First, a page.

Cute Critters Score Cash From Donors, Ugly Animals Not So Much

New research finds that a ‘charity beauty premium’ helps influence donations to wildlife causes.
Australian Prime Minister Tony Abbott and President Barack Obama meet Jimbelung the koala in 2014. (Photo: Andrew Taylor/G20 Australia via Getty Images)
Dec 9, 2016· 2 MIN READ
John R. Platt covers the environment, wildlife, and technology and for TakePart, Scientific American, Audubon, and other publications.

Which endangered animals attract donors’ hard-earned dollars? New research found that the most attractive species tend to attract donations more than those in the most need.

The researchers called this a “charity beauty premium”—an indication that donors favor “beautiful” species, such as koalas and polar bears, over less attractive species, such as snakes and lizards.

Lead author Cynthia Cryder, associate professor of marketing at Olin Business School in St. Louis, said the results were surprising “but not shocking. Certainly people are drawn to aesthetic things, and it seems to matter for the charity domain also.”

The researchers’ conclusions resulted from a series of eight studies involving thousands of people who were polled either in person or online. Participants were shown a series of photos of potential charity recipients—animals were the focus of one of the eight studies—and asked to respond. When they had to make a quick, intuitive decision, they invariably went with the more beautiful recipients, even if they knew others were more in need of financial support.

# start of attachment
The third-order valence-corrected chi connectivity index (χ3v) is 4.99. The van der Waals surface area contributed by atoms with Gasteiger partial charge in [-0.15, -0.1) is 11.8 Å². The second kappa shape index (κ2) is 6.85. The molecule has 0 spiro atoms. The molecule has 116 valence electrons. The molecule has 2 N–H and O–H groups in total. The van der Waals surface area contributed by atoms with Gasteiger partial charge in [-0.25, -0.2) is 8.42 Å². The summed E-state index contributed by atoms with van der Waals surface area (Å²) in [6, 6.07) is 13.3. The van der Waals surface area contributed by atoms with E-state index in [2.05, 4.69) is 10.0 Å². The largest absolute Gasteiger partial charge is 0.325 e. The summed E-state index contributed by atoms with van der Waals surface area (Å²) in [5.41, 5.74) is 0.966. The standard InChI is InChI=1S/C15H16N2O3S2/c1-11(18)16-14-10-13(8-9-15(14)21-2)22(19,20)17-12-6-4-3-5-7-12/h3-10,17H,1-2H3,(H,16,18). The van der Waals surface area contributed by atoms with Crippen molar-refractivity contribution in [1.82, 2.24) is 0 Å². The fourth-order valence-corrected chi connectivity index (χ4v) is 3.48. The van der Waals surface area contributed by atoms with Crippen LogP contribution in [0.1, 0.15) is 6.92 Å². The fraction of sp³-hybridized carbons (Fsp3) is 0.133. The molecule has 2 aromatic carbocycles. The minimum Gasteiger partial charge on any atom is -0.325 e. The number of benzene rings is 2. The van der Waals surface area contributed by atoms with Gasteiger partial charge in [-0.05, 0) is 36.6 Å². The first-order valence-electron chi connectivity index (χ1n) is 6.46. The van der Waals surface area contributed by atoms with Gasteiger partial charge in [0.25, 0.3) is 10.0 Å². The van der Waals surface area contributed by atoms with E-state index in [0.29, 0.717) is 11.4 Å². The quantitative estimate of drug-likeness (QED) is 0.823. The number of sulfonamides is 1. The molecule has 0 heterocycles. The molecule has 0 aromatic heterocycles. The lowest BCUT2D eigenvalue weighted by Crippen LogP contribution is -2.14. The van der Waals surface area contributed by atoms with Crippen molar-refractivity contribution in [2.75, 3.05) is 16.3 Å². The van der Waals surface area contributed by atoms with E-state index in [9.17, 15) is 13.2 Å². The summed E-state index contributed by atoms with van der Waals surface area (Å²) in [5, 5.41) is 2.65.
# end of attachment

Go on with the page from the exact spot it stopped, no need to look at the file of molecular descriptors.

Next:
Things changed if participants were asked to take more time to think about their decisions. “If we asked people to think really hard about their choice, then they were no longer picking the beautiful recipient,” Cryder said. Instead, they picked the option that displayed greater need.

It didn’t take long. Intuitive decisions happened in as little as 10 seconds. More thoughtful decisions took just 10 or 20 seconds longer—less time than your average Sarah McLachlan tearjerker commercial for the ASPCA.

“Twenty seconds was sufficient for the intuitive effect to go away,” Cryder said, although she noted that the study participants were being asked to “think very carefully during those 20 seconds,” which may be different from the way people normally interact with commercials or other messages.

RELATED: 10 Selfies by Some of the World’s Most Endangered Animals

Advertising and other calls for cause-related donations probably take much of this into account already, Cryder said. “It’s not a brand-new idea, but in terms of testing its effectiveness, it’s fairly new.” She added that nonprofits may want to do some further examination of the results. “I think every charity needs to test it themselves, with their own sample and their own context,” she said. “If their donors are particularly deliberative, say with end-of-the-year donations in December, then they might not see this effect.”

Donors may also want to think about how this affects their own behavior. Another finding from the research was that donating to the neediest recipients didn’t necessarily produce as much happiness. “We see that people are happier where there’s a beautiful recipient in their choice set,” Cryder said. The level of happiness produced by the donation then affected further behavior. “We can encourage people to be more thoughtful about their choices, and they’ll pick the needier recipient, but then we asked them if they were interested in donating again in the future and they said no.” They found the act of giving to the needier recipient to be less satisfying.

That, Cryder said, is one of the other messages from the research: Donors should pick charities that appeal to them and that provide them with “very real and genuine happiness from giving, because that’s likely to sustain their giving in the long run.”